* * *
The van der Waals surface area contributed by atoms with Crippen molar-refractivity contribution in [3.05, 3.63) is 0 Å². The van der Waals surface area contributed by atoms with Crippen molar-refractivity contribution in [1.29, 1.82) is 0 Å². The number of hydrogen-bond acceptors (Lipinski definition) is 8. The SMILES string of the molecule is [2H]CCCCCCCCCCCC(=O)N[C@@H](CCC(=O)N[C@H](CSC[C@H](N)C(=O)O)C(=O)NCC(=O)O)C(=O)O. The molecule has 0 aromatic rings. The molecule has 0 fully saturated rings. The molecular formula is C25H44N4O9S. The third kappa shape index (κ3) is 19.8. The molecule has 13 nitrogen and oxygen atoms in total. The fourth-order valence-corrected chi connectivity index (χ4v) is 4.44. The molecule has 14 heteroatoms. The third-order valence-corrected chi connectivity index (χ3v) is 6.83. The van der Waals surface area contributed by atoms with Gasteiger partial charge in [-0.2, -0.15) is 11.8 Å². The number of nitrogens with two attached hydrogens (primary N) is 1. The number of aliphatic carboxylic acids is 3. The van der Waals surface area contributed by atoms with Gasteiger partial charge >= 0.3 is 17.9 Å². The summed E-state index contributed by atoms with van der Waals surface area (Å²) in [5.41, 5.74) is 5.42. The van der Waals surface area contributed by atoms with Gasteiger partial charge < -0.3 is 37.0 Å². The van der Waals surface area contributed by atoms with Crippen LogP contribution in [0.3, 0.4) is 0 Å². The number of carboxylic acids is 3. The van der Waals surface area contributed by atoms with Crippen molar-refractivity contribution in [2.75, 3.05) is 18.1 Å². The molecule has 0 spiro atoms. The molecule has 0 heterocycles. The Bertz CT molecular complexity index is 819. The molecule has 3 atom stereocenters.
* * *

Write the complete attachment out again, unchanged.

The van der Waals surface area contributed by atoms with Crippen molar-refractivity contribution in [3.05, 3.63) is 0 Å². The van der Waals surface area contributed by atoms with Crippen molar-refractivity contribution in [1.29, 1.82) is 0 Å². The number of hydrogen-bond acceptors (Lipinski definition) is 8. The SMILES string of the molecule is [2H]CCCCCCCCCCCC(=O)N[C@@H](CCC(=O)N[C@H](CSC[C@H](N)C(=O)O)C(=O)NCC(=O)O)C(=O)O. The molecule has 0 aromatic rings. The molecule has 0 fully saturated rings. The molecular formula is C25H44N4O9S. The third kappa shape index (κ3) is 19.8. The molecule has 13 nitrogen and oxygen atoms in total. The fourth-order valence-corrected chi connectivity index (χ4v) is 4.44. The molecule has 14 heteroatoms. The third-order valence-corrected chi connectivity index (χ3v) is 6.83. The van der Waals surface area contributed by atoms with Gasteiger partial charge in [-0.2, -0.15) is 11.8 Å². The number of nitrogens with two attached hydrogens (primary N) is 1. The number of aliphatic carboxylic acids is 3. The van der Waals surface area contributed by atoms with Gasteiger partial charge >= 0.3 is 17.9 Å². The summed E-state index contributed by atoms with van der Waals surface area (Å²) in [5.41, 5.74) is 5.42. The van der Waals surface area contributed by atoms with Gasteiger partial charge < -0.3 is 37.0 Å². The van der Waals surface area contributed by atoms with Crippen LogP contribution in [0.3, 0.4) is 0 Å². The number of carboxylic acids is 3. The van der Waals surface area contributed by atoms with Crippen molar-refractivity contribution in [2.75, 3.05) is 18.1 Å². The molecule has 0 spiro atoms. The molecule has 0 heterocycles. The Bertz CT molecular complexity index is 819. The molecule has 3 atom stereocenters.